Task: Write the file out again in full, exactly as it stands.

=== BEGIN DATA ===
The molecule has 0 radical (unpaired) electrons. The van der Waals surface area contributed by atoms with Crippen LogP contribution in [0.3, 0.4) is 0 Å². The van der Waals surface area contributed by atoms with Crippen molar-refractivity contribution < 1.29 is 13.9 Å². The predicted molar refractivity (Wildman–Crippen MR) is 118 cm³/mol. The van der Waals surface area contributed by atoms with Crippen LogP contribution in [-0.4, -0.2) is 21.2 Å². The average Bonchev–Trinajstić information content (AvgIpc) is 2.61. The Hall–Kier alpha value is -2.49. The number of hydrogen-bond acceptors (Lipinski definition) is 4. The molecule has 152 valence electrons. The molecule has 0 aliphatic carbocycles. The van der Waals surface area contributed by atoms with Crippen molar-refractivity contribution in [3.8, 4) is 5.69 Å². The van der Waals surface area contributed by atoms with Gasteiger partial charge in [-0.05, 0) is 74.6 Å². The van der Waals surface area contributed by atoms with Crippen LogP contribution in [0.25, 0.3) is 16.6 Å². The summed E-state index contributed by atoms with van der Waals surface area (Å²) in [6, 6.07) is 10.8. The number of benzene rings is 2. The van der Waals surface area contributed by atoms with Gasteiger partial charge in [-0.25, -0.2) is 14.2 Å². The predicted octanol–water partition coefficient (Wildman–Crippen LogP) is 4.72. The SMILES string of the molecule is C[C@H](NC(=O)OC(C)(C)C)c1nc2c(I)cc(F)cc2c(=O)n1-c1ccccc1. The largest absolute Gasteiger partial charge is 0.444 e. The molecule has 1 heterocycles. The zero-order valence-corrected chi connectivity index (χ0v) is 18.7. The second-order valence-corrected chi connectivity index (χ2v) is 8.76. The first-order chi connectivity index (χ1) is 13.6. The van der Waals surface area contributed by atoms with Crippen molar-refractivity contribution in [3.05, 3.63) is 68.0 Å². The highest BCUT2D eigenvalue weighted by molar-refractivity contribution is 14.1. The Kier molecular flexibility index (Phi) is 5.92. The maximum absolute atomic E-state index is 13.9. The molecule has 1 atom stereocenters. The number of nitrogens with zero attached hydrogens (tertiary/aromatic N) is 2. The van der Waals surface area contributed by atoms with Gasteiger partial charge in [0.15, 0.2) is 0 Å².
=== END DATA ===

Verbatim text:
The molecule has 0 radical (unpaired) electrons. The van der Waals surface area contributed by atoms with Crippen LogP contribution in [0.3, 0.4) is 0 Å². The van der Waals surface area contributed by atoms with Crippen molar-refractivity contribution < 1.29 is 13.9 Å². The predicted molar refractivity (Wildman–Crippen MR) is 118 cm³/mol. The van der Waals surface area contributed by atoms with Crippen LogP contribution in [-0.4, -0.2) is 21.2 Å². The average Bonchev–Trinajstić information content (AvgIpc) is 2.61. The Hall–Kier alpha value is -2.49. The number of hydrogen-bond acceptors (Lipinski definition) is 4. The molecule has 152 valence electrons. The molecule has 0 aliphatic carbocycles. The van der Waals surface area contributed by atoms with Crippen molar-refractivity contribution in [3.8, 4) is 5.69 Å². The van der Waals surface area contributed by atoms with Gasteiger partial charge in [-0.05, 0) is 74.6 Å². The van der Waals surface area contributed by atoms with Crippen LogP contribution in [0.25, 0.3) is 16.6 Å². The summed E-state index contributed by atoms with van der Waals surface area (Å²) in [6, 6.07) is 10.8. The number of benzene rings is 2. The van der Waals surface area contributed by atoms with Gasteiger partial charge in [-0.25, -0.2) is 14.2 Å². The predicted octanol–water partition coefficient (Wildman–Crippen LogP) is 4.72. The SMILES string of the molecule is C[C@H](NC(=O)OC(C)(C)C)c1nc2c(I)cc(F)cc2c(=O)n1-c1ccccc1. The largest absolute Gasteiger partial charge is 0.444 e. The molecule has 1 heterocycles. The zero-order valence-corrected chi connectivity index (χ0v) is 18.7. The second-order valence-corrected chi connectivity index (χ2v) is 8.76. The first-order chi connectivity index (χ1) is 13.6. The van der Waals surface area contributed by atoms with Crippen molar-refractivity contribution in [3.05, 3.63) is 68.0 Å². The highest BCUT2D eigenvalue weighted by molar-refractivity contribution is 14.1. The Kier molecular flexibility index (Phi) is 5.92. The maximum absolute atomic E-state index is 13.9. The molecule has 1 atom stereocenters. The number of nitrogens with zero attached hydrogens (tertiary/aromatic N) is 2. The van der Waals surface area contributed by atoms with Gasteiger partial charge in [0.15, 0.2) is 0 Å².